Porsche Active Aerodynamic (PAA) for different driving modes
Porsche Active Aerodynamic (PAA), a system of adjustable aerodynamic elements, ensures unique and variable aerodynamics; its layout is automatically varied over three modes ranging from optimal efficiency to maximum downforce and is tuned to the operating modes of the hybrid drive system. In “Race” mode, the retractable rear wing is set to a steep angle to generate high downforce at the rear axle. The spoiler positioned between the two wing supports near the trailing edge of the airflow also extends. In addition, two adjustable air flaps are opened in the underfloor in front of the front axle, and they direct a portion of the air into the diffuser channels of the underbody structure. This also produces a “ground effect” at the front axle.
In “Sport” mode, the aerodynamic control system reduces the attack angle of the rear wing somewhat, which enables a higher top speed. The spoiler remains extended. The aerodynamic flaps in the underfloor area close, which also reduces aerodynamic drag and increases attainable vehicle speeds. In “E” mode, the control is configured entirely for low aerodynamic drag; the rear wing and spoiler are retracted and the underfloor flaps are closed.
Adjustable air inlets under the main headlights round off the adaptive aerodynamic system. When the vehicle is stationary and in “Race” and “Sport” mode, they are opened for maximum cooling air intake. In “E-Power” and “Hybrid” modes, they close immediately after the car is driven off in order to keep aerodynamic drag to a minimum. They are not opened until the car reaches speeds of approximately 81 mph or when cooling requirements are higher.
From comfortable to race-ready: five modes for three motors
The core of the 918 Spyder concept is its distribution of propulsive power among the three power units; their cooperation is controlled by an intelligent management system. To best exploit these different approaches, the Porsche developers defined five operating modes that can be activated via a “map switch” on the steering wheel, just like in motorsport cars. On the basis of this pre-selection, the 918 Spyder applies the most suitable operating and boost strategy without driver intervention, thus allowing the driver to concentrate fully on the road.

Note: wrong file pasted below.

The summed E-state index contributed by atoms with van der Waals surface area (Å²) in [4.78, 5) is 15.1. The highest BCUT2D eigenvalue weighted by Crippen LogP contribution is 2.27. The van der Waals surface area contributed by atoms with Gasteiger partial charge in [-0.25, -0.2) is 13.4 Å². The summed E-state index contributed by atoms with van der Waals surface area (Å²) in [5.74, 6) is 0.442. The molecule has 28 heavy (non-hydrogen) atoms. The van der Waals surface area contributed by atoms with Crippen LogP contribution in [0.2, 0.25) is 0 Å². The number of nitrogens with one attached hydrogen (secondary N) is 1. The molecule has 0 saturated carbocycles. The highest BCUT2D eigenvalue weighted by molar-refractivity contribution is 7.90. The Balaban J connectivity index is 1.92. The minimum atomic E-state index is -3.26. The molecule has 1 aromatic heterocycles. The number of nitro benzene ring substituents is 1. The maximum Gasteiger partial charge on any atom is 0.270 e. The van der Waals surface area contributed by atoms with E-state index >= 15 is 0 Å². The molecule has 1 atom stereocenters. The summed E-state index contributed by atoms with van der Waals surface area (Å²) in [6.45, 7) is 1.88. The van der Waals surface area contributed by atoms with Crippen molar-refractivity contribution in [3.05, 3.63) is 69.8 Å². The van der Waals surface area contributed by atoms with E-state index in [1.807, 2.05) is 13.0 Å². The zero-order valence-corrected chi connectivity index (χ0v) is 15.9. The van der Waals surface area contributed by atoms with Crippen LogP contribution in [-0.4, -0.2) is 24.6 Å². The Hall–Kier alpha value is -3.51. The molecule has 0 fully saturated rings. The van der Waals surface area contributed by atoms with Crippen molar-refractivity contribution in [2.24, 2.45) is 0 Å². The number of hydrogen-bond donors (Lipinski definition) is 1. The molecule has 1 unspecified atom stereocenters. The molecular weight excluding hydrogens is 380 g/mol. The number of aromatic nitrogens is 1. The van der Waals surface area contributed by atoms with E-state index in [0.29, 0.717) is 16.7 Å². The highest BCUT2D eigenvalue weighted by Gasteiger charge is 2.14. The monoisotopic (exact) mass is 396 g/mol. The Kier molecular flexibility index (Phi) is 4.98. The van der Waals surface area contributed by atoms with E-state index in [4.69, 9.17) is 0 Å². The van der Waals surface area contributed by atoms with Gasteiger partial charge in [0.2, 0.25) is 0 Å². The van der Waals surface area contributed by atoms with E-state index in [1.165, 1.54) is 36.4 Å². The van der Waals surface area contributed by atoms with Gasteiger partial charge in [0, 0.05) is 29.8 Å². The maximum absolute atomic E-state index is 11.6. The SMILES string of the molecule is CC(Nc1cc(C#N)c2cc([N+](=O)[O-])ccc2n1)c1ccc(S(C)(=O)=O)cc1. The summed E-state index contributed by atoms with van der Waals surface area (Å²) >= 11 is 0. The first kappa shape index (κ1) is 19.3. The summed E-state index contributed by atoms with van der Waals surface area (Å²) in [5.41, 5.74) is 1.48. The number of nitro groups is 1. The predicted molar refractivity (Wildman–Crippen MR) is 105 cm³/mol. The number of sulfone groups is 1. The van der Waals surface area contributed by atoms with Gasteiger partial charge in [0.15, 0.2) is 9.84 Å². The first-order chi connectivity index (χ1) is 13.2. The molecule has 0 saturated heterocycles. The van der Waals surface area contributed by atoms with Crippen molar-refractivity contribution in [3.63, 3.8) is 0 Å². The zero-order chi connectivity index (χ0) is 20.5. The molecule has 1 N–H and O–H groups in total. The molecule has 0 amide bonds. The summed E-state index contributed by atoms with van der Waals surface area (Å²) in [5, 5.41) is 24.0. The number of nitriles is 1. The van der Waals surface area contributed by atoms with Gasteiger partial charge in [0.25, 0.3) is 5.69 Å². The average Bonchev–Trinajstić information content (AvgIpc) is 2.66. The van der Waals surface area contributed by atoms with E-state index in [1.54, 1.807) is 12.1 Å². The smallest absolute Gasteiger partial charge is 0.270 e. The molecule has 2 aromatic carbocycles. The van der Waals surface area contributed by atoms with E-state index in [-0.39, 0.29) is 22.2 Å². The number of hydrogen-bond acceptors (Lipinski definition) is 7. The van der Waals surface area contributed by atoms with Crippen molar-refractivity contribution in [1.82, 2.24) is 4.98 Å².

Quiet and elegant: “E-Power”
When the vehicle is started up, the “E-Power” mode is the default operating mode as long as the battery is sufficiently charged. In ideal conditions, the 918 Spyder can cover approximately 18 miles on purely electric power. Even in pure electric mode, the 918 Spyder accelerates from 0 to 62 mph in seven seconds and can reach speeds of up to 93 mph. In this mode, the combustion engine is only used when needed. If the battery’s charge state drops below a set minimum value, the vehicle automatically switches to hybrid mode.
Efficient and comfortable: “Hybrid”
In “Hybrid” mode, the electric motors and combustion engine work alternately with a focus on maximum efficiency and minimum fuel consumption. The use of individual drive components is modified as a function of the current driving situation and the desired performance. The Hybrid mode is typically used for a fuel economy-oriented driving style.
Sporty and dynamic: “Sport Hybrid”
In more dynamic situations, the 918 Spyder selects the “Sport Hybrid” mode for its power sources. The combustion engine now operates continuously and provides the main propulsive force. In addition, the electric motors provide support in the form of electric boosting or when the operating point of the combustion engine can be optimized for greater efficiency. The focus of this mode is on performance and a sporty driving style at top speed.
For fast laps: “Race Hybrid”
“Race Hybrid” is the mode for maximum performance and an especially sporty driving style. The combustion engine is chiefly used under high load, and charges the battery when the driver is not utilizing its maximum output. Again, the electric motors provide additional support in the form of boosting. Furthermore, the gear-shifting program of the PDK is set up for even sportier driving. The electric motors are used up to the maximum power output limit to deliver the best possible performance for the race track. In this mode, the battery charge state is not kept constant, rather it fluctuates over the entire charge range. In contrast to Sport Hybrid mode, the electric motors run at their maximum power output limit for a short time for better boosting. This increased output is balanced by the combustion engine charging the battery more intensively. Electric power is thus available even with several very fast laps.
For pole position: “Hot Lap”
The “Hot Lap” button in the middle of the map switch releases the final reserves of the 918 Spyder and can only be activated in “Race Hybrid” mode. Similar to a qualification mode, this pushes the traction battery to its maximum power output limits for a few fast laps. This mode uses all of the available energy in the battery.
Main propulsion: the race car’s eight cylinder engine